Surillitos, or sorullitos, are cigar-shaped fritters that are basically deep-fried grits or polenta, made delightfully porky by cooking in lard. They are one of the most popular Puerto Rican snacks. Deep-frying crisps the outside but keeps the inside soft, and the salty strong cheese in the base adds a smooth, rich flavor.

When I was a little girl, my mother used to wrap me in a blanket and tell me I was a surullito, then would tickle me with nibbles like I was a fried treat. I thought of my mom as I made my own surullitos, tightly rolling each one the way she used to wrap me.

Surullitos are only complete when paired with the simplest of condiments: mayo-ketchup, or mayoketchoo as it’s commonly pronounced. It’s exactly what it sounds like – equal parts mayonnaise and ketchup, but ‘Ricanized with fresh garlic and a little hot sauce. It’s basically Russian dressing – substitute garlic for relish – but in many ways the kind of condiment you’d blend on your plate of french fries, and a fitting metaphor for Puerto Rican/American hybridity.

I conquered my fear of frying with Carmen as my guide and a bit of science. I poured what seemed like an excessive amount of oil into a standard deep saucepan, and, using a candy thermometer, brought the oil to exactly 375° F. The result was perfection—the surullitos fried evenly, with no oil splatter, and came out crisp and golden brown.

My close friends were the guinea pigs in my Julie/Julia/Von/Carmen experiment, and I even put them to work. The surullitos were a hit – we quickly devoured all 50 – and I learned a few important lessons on my path to Cocina Criolla enlightenment.

  1. It’s totally okay to make a deep-fried appetizer, particularly if you’re serving a healthier meal, or at least have something green on your plate.
  2. Don’t stress about using a ridiculous amount of oil to deep-fry. You need it.
  3. Sometimes, it’s totally worth it to fry. Fried things are delicious.

Oh, and I should buy a splatter guard, because it looks like I’ll be doing a lot more frying in the future.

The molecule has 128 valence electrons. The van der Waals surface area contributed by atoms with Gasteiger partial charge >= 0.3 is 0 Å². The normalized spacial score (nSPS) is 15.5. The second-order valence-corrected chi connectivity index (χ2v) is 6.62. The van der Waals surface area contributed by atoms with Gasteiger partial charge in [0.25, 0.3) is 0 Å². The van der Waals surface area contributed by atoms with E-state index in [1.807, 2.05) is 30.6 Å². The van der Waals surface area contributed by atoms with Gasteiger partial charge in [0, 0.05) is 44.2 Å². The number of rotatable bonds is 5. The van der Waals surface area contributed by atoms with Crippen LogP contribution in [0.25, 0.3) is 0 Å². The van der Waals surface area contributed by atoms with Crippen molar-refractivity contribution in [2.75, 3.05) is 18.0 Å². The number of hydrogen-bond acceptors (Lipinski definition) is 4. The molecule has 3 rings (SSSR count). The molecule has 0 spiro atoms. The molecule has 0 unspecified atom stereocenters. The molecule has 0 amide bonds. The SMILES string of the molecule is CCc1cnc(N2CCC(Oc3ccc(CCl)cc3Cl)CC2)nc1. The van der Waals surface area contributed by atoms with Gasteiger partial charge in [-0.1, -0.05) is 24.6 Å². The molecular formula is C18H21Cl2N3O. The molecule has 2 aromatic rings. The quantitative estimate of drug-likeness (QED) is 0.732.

Surullitos de Maiz

Make the mayo-ketchup first and refrigerate. Then heat the oil while you make the batter for the surullitos. Makes about 50 pieces.

  • 2 cups of water
  • 1 ¼ tsp salt
  • 1 ½ cup fine corn meal
  • 1 cup edam or gouda cheese, grated
  • Vegetable or corn oil
  • Lard (you may substitute a combination of half corn oil and half lard)

Bring water and salt to a boil in a medium saucepan. Once boiling, remove from heat and quickly whisk in the cornmeal. Return to the stove and cook for 3 – 5 minutes over moderate heat until the mixture completely separates from the pot.

Remove from heat and add the grated cheese. Immediately start scooping out tablespoons of the mixture. (The mixture becomes very unruly once it’s cooled, so work quickly.) Form a tablespoon of the mixture first into a ball, then roll into a cigar shape approximately 3 inches long.

Heat the oil to 375° F. Working in small batches so you don’t crowd the pan, fry the surullitos for approximately 4 minutes, or until they are light brown. Remove from oil and drain on absorbent paper. Keep in a warm oven until ready to serve.

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The indispensable mayoketchoo. (Photo: Maria Watts)

Mayo-Ketchup

  • ½ cup mayonnaise
  • ½ cup ketchup
  • 1 clove garlic, crushed
  • Hot sauce to taste (Frank’s Louisiana Hot Sauce, Sriracha, or Tabasco are all good choices)
  • Salt to taste
  • Mix all ingredients together in a bowl with a fork. Add salt and hot sauce to taste. Chill before serving.

 

Fi2W is supported by the David and Katherine Moore Family Foundation and the Ralph E. Odgen Foundation.